Instead of constantly thinking glass half empty, focusing on the low volatility and risking their investments, millennials must remember that volatility also swings high, resulting in gains that have the potential to grow the value of a portfolio exponentially. Again, thinking long term and shifting perspective to the good that can happen over the bad that might. You can either overlook short-term losses as a stepping stone to success or continue to view them as a detrimental failure to avoid at all costs; if Millennials want their investments to succeed, they must start embodying the mindset that the former offers. They can practice this long-view evaluation by calculating an investment variation (the differences between its returns on a year vs. year based). Additionally, investors can gauge volatility by calculating an investment’s standard deviation from its annual average return value. 

3.) Rather than avoid volatility altogether, millennials should manage volatility through portfolio diversification.

Most inexperienced traders tend to have a portfolio that consists of mainly one thing: stocks or bonds. However, diversification is what allows portfolios to see the most success. Although avoiding the stock market’s volatility leads to loss of potential income, it doesn’t mean millennials should transfer all their bond equities into stocks, as stocks can also have a high correlation. For instance, if you comprise your portfolio of only energy stocks, the plummeting of oil prices could destroy the entirety of your investments. 

Instead, buying a smaller amount of energy stock would be wiser and using the leftover money to diversify and invest in other equities/securities. That way, if oil prices went down, it would only hurt a fraction of their investment portfolio. Additionally, millennials can avoid losing their portfolio by diversifying across various investments, such as stocks, precious metals, crypto, and bonds—the more diverse, the better. In other words, do not put all your eggs (assets) in one basket (portfolio).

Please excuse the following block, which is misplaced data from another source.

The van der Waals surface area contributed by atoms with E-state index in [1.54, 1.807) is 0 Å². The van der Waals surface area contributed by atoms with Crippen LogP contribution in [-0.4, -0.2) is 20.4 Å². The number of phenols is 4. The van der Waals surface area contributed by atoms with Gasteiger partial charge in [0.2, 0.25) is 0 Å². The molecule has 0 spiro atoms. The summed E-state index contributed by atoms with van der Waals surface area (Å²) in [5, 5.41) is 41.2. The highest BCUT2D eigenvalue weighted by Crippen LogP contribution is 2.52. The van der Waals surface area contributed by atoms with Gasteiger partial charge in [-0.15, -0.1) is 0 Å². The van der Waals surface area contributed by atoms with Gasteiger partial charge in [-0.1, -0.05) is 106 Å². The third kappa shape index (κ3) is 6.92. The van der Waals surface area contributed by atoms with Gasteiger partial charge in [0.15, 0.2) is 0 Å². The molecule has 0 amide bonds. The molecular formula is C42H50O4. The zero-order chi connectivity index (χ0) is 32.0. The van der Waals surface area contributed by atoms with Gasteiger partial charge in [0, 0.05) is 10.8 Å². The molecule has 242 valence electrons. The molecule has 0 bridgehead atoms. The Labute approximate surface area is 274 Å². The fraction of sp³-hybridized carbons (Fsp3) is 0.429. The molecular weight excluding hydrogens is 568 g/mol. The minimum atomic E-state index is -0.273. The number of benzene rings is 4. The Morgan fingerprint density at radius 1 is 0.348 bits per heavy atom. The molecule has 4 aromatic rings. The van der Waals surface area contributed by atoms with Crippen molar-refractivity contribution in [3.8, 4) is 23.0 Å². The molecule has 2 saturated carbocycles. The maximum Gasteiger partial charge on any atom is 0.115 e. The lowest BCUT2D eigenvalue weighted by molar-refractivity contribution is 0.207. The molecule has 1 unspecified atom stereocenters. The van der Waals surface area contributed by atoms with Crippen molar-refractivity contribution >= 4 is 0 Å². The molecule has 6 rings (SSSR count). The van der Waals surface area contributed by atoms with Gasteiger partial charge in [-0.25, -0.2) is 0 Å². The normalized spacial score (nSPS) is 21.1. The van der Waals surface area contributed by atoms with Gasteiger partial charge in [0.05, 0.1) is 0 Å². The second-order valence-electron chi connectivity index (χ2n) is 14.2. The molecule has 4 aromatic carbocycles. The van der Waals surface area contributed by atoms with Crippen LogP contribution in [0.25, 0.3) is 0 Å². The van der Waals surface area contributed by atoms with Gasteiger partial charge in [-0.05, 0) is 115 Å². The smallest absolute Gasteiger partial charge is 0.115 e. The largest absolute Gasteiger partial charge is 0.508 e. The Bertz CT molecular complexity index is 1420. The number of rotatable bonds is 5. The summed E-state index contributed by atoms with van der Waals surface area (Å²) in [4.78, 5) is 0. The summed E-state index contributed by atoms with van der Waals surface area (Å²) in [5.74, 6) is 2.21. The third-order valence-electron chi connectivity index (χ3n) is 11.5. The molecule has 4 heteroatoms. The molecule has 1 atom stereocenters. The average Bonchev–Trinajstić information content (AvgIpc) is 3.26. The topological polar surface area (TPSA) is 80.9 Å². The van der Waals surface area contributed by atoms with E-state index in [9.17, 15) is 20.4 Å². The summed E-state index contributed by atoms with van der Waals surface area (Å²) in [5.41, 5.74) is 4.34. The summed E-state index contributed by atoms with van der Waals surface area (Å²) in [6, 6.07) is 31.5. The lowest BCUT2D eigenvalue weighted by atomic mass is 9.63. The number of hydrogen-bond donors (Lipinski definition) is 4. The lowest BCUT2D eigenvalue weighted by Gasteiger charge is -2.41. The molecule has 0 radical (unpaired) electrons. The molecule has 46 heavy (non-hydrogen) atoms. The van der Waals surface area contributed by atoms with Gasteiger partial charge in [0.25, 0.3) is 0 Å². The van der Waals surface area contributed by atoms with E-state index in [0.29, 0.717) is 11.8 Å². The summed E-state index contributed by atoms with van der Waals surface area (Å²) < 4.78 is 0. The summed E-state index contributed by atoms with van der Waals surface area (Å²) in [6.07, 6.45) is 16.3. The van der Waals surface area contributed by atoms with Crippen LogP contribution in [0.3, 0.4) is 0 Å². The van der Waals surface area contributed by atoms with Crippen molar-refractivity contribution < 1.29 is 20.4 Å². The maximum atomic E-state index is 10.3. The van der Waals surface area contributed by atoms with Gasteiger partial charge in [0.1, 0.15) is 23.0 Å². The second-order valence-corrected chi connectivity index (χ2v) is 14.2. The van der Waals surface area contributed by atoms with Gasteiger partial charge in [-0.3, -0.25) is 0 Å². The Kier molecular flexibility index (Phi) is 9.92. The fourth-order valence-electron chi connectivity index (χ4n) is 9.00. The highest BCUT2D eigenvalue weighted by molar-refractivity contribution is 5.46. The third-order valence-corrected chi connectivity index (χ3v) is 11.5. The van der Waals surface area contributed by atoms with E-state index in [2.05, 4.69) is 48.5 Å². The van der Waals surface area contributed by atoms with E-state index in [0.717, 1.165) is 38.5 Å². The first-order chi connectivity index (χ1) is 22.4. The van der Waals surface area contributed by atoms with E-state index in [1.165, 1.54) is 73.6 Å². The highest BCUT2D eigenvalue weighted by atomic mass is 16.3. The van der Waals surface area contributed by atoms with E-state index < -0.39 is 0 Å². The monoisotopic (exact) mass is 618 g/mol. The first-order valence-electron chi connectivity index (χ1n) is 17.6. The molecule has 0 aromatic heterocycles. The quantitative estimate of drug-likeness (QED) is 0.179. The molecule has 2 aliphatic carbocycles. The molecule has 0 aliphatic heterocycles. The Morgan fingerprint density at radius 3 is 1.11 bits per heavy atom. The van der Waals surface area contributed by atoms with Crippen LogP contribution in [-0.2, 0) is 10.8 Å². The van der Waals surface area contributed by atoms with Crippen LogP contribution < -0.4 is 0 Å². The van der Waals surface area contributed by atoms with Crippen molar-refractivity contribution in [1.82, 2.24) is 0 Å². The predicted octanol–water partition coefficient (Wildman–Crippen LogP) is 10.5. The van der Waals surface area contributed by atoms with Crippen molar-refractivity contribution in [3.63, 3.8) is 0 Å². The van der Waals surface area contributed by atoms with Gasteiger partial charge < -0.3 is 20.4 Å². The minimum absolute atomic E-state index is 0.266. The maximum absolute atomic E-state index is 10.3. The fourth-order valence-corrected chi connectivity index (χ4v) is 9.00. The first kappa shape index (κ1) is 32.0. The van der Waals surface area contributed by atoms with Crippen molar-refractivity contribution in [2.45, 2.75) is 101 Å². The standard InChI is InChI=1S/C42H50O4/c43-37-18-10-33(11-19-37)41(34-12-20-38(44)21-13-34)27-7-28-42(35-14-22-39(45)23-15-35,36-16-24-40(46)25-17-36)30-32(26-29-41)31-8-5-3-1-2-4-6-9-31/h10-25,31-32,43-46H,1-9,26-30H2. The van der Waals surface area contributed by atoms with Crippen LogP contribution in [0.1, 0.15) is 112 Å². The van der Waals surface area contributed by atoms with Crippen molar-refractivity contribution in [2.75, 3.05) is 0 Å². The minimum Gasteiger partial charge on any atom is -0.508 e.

So how should Millennials construct their portfolios? 

The construction of portfolios is where the investor should start focusing on asset allocation—the concept of structuring and continuous rebalancing of investment portfolios. Although there is no one-size-fits-all asset allocation strategy that millennials should follow, composing their portfolios based on their unique financial situations, risk tolerances, and goals for life during work and retirement.

In conclusion, their inexperience and lack of commitment to the uncomfortable lead millennials to go down a path of mediocre investing rather than experience the potential success on the other side of risk and responsibility. If you are a millennial struggling with finding a rhythm or maximizing returns, start thinking long-term, and trust in your risks to yield better rewards. Beginning your investing journey may seem challenging, but managing your investments takes real work. 

Anyone can invest, but when you venture into the unknown, take more risks, and commit to building the most substantial portfolio, you transcend into a great investor. Your investments are a direct investment in your belief in yourself. If you stay in that mindset of the scared, inexperienced millennial trader that lacks the confidence to make big moves, your returns will continue to be a direct reflection of that. Nevertheless, the moment you decide to envision real success (not just the bare minimum for your retirement accounts), you begin to change your mindset, attitude, and belief in your investments. That is the key to the lucrative returns you desire.